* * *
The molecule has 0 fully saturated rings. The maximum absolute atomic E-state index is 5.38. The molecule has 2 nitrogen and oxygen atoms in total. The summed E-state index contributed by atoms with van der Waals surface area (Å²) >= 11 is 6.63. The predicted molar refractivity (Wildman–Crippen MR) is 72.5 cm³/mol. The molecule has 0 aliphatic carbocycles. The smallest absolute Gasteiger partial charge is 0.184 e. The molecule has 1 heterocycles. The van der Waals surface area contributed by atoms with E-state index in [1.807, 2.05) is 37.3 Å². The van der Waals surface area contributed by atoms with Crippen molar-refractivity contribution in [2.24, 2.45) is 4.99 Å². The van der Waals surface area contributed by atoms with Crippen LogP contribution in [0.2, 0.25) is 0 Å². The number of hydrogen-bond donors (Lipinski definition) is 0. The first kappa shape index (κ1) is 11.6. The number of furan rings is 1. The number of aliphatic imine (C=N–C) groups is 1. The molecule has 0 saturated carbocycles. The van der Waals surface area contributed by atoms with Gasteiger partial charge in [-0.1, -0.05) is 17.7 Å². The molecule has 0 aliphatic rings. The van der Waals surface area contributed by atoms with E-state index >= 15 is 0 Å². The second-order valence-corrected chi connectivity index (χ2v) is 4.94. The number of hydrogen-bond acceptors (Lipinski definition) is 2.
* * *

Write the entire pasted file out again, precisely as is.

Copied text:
The molecule has 0 fully saturated rings. The maximum absolute atomic E-state index is 5.38. The molecule has 2 nitrogen and oxygen atoms in total. The summed E-state index contributed by atoms with van der Waals surface area (Å²) >= 11 is 6.63. The predicted molar refractivity (Wildman–Crippen MR) is 72.5 cm³/mol. The molecule has 0 aliphatic carbocycles. The smallest absolute Gasteiger partial charge is 0.184 e. The molecule has 1 heterocycles. The van der Waals surface area contributed by atoms with E-state index in [1.807, 2.05) is 37.3 Å². The van der Waals surface area contributed by atoms with Crippen molar-refractivity contribution in [2.24, 2.45) is 4.99 Å². The van der Waals surface area contributed by atoms with Crippen LogP contribution in [0.2, 0.25) is 0 Å². The number of hydrogen-bond donors (Lipinski definition) is 0. The first kappa shape index (κ1) is 11.6. The number of furan rings is 1. The number of aliphatic imine (C=N–C) groups is 1. The molecule has 0 saturated carbocycles. The van der Waals surface area contributed by atoms with Gasteiger partial charge in [-0.1, -0.05) is 17.7 Å². The molecule has 0 aliphatic rings. The van der Waals surface area contributed by atoms with E-state index >= 15 is 0 Å². The second-order valence-corrected chi connectivity index (χ2v) is 4.94. The number of hydrogen-bond acceptors (Lipinski definition) is 2.